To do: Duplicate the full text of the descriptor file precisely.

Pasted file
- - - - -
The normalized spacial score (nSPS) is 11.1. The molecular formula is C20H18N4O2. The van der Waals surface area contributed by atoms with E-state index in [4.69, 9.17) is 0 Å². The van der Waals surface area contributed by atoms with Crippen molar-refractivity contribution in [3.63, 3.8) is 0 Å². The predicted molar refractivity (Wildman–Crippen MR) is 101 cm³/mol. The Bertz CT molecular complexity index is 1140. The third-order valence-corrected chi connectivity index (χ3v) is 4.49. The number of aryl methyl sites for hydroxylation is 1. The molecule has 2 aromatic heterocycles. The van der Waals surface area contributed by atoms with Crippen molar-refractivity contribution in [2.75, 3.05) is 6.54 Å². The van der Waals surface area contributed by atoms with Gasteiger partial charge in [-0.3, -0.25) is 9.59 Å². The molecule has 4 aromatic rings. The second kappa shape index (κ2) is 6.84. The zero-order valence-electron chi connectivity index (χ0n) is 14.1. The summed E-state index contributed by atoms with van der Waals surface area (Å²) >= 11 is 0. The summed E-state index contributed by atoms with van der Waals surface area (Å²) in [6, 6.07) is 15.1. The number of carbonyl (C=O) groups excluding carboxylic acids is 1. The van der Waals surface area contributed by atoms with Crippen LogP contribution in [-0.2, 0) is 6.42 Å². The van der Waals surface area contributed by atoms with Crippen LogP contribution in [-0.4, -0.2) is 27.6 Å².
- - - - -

The normalized spacial score (nSPS) is 11.1. The molecular formula is C20H18N4O2. The van der Waals surface area contributed by atoms with E-state index in [4.69, 9.17) is 0 Å². The van der Waals surface area contributed by atoms with Crippen molar-refractivity contribution in [3.63, 3.8) is 0 Å². The predicted molar refractivity (Wildman–Crippen MR) is 101 cm³/mol. The Bertz CT molecular complexity index is 1140. The third-order valence-corrected chi connectivity index (χ3v) is 4.49. The number of aryl methyl sites for hydroxylation is 1. The molecule has 2 aromatic heterocycles. The van der Waals surface area contributed by atoms with Crippen molar-refractivity contribution in [2.75, 3.05) is 6.54 Å². The van der Waals surface area contributed by atoms with Gasteiger partial charge in [-0.3, -0.25) is 9.59 Å². The molecule has 4 aromatic rings. The second kappa shape index (κ2) is 6.84. The zero-order valence-electron chi connectivity index (χ0n) is 14.1. The summed E-state index contributed by atoms with van der Waals surface area (Å²) >= 11 is 0. The summed E-state index contributed by atoms with van der Waals surface area (Å²) in [6, 6.07) is 15.1. The number of carbonyl (C=O) groups excluding carboxylic acids is 1. The van der Waals surface area contributed by atoms with Crippen LogP contribution in [-0.2, 0) is 6.42 Å². The van der Waals surface area contributed by atoms with Crippen LogP contribution in [-0.4, -0.2) is 27.6 Å².